The frustration still comes through when U.S. Rep. Jeff Fortenberry talks about something he saw on Capitol Hill several years ago.
Fortenberry, who represents Nebraska’s 1st District, is a recognized expert in Congress on nuclear security issues. One afternoon, he was rushing between two committee hearings — one on the nuclear weapons threat from North Korea, the other on a potential nuclear threat from Iran. Only a handful of people attended those hearings, but as he hurried down a hallway, he saw another committee hearing that was jam-packed.
What was that hearing’s topic, he asked. It was about satellite radio policy, he was told.
The anecdote, Fortenberry told The World-Herald, illustrates one of the big challenges in trying to deal with nuclear security overseas. Countless issues of immediate interest demand the attention of Congress and push aside a focus on confronting what could be a catastrophic threat to our country and others.
“What are the consequences of a nuclear attack on Tel Aviv or Berlin or New York or London?” he asks. “We’re talking about the future of civilization.”
This is one reason why in 2008 the Nebraska Republican and a California Democrat, Rep. Adam Schiff, co-founded the bipartisan Congressional Caucus on Nuclear Security. They wanted to have an ongoing process to focus lawmakers’ attention on improving nuclear security within our shores and overseas.
“We’re facing a fiscal cliff,” Fortenberry says. “But we’re also facing a fissile cliff.” (Fissile meaning capable of undergoing nuclear fission.)
A milestone was just reached on this issue with the 20th anniversary of the Nunn-Lugar Initiative. That farsighted program — sponsored by then-Sen. Sam Nunn, D-Ga., and Sen. Richard Lugar, R-Ind. — was intended to stabilize control of nuclear, chemical and biological weapons when the Soviet Union began to collapse.
The success has been extraordinary: 7,600 nuclear warheads deactivated and 900 intercontinental ballistic missiles, 500 missile silos, 680 submarine-launched ballistic missiles and 900 nuclear air-to-surface missiles destroyed.
Foreign Policy magazine vividly described the importance of what has been accomplished, as well as the difficulty in achieving it, citing the example from just one Russian chemical weapons site cleaned up under Nunn-Lugar: “It’s no mean feat to destroy an artillery or missile shell filled with a chemical weapon like VX, sarin or soman. Very delicate operations are needed to drain the shell, then destroy the agent without harm to workers or those living nearby. Imagine the challenge of destroying 1.9 million shells in 110 buildings holding 5,400 metric tons of the deadly stuff.”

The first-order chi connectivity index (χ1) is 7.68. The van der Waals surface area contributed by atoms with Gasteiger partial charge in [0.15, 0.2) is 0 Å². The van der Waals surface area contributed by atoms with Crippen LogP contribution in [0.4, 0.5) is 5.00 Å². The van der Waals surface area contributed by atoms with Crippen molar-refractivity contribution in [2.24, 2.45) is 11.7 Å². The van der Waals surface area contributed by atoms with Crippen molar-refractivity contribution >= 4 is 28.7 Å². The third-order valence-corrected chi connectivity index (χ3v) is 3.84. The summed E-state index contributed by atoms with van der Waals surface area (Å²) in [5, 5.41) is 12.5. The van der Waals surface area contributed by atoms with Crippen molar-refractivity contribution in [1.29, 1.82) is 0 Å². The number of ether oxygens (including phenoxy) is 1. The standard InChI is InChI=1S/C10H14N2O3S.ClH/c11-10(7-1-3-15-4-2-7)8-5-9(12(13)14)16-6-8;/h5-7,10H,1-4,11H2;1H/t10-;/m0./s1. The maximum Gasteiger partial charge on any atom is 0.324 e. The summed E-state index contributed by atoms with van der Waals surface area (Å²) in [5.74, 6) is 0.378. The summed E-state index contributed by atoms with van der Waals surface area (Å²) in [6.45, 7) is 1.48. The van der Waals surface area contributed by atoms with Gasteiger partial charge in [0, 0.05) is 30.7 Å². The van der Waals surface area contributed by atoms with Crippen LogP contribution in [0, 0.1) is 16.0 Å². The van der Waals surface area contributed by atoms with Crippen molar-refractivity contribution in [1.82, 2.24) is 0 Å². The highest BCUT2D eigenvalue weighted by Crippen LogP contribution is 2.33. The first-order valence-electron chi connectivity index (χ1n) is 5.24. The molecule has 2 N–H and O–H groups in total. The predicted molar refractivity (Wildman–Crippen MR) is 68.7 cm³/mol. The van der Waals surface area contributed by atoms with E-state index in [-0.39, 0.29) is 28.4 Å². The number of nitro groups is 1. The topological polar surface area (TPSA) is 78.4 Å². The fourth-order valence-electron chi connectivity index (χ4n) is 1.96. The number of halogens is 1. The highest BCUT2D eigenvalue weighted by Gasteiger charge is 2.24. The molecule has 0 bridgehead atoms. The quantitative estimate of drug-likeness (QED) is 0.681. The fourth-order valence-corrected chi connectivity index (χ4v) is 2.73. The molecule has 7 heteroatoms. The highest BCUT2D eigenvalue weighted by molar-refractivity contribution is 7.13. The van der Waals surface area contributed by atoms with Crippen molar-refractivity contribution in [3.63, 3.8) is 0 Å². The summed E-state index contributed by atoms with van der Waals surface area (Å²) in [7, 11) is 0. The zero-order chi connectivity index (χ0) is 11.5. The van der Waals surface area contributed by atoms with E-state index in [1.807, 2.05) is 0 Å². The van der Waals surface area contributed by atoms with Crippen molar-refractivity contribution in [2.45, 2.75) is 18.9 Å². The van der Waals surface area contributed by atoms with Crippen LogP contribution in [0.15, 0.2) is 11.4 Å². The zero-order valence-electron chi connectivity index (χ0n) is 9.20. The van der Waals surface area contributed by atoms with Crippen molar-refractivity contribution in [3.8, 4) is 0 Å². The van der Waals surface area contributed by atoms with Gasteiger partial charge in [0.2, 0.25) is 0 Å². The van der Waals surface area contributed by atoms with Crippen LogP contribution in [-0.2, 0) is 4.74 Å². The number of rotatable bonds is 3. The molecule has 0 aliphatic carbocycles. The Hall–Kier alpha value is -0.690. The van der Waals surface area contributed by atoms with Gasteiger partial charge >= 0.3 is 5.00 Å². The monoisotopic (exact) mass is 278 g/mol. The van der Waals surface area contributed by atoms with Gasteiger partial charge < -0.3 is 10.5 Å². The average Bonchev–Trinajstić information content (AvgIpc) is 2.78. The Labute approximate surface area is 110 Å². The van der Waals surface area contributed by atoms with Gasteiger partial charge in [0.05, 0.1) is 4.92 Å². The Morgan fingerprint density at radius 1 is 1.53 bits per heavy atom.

Fortenberry describes the Nunn-Lugar Initiative as providing a dramatic “paradigm shift” that showed that the world could go beyond fretting about such a daunting problem to tackling it head-on. The congressman expresses frustration that Russia’s government recently said it doesn’t want to renew the Nunn-Lugar program next year but instead go it alone.
The Russian government’s harsh words offered no serious justification for wanting to end bilateral cooperation on nuclear security, Fortenberry says, and appears to be a “power play” by the country’s president, Vladimir Putin. He’s right that it is in the interests of all parties for Russia to maintain its nuclear security through cooperative approaches.
Iran, Fortenberry notes, towers above all as the key factor on nuclear threat concerns. If Iran’s government decides to “flip a switch” and convert its peaceful nuclear production to weaponizing, he says, the threat could spur rival countries to follow suit in that already unstable region.
There is no neat immediate solution to the Iran issue, but Fortenberry stresses the need for energetic international cooperation to convince Iran to structure its nuclear program to minimize its ability to convert it to military use. He expresses exasperation at how China has been unhelpful on this issue despite China’s strong energy-related ties to Iran.
Our leaders need to keep a strong focus on this and other nuclear security issues, regardless of how few people may show up for the congressional hearings. As President Barack Obama said last week in saluting Nunn and Lugar on their initiative, “There are still terrorists and criminal gangs trying to get their hands” on this material. “And make no mistake, if they get it, they will use it.”
All the more reason, as Fortenberry says, for our leaders to keep the focus on what ultimately could be a threat of calamitous proportions.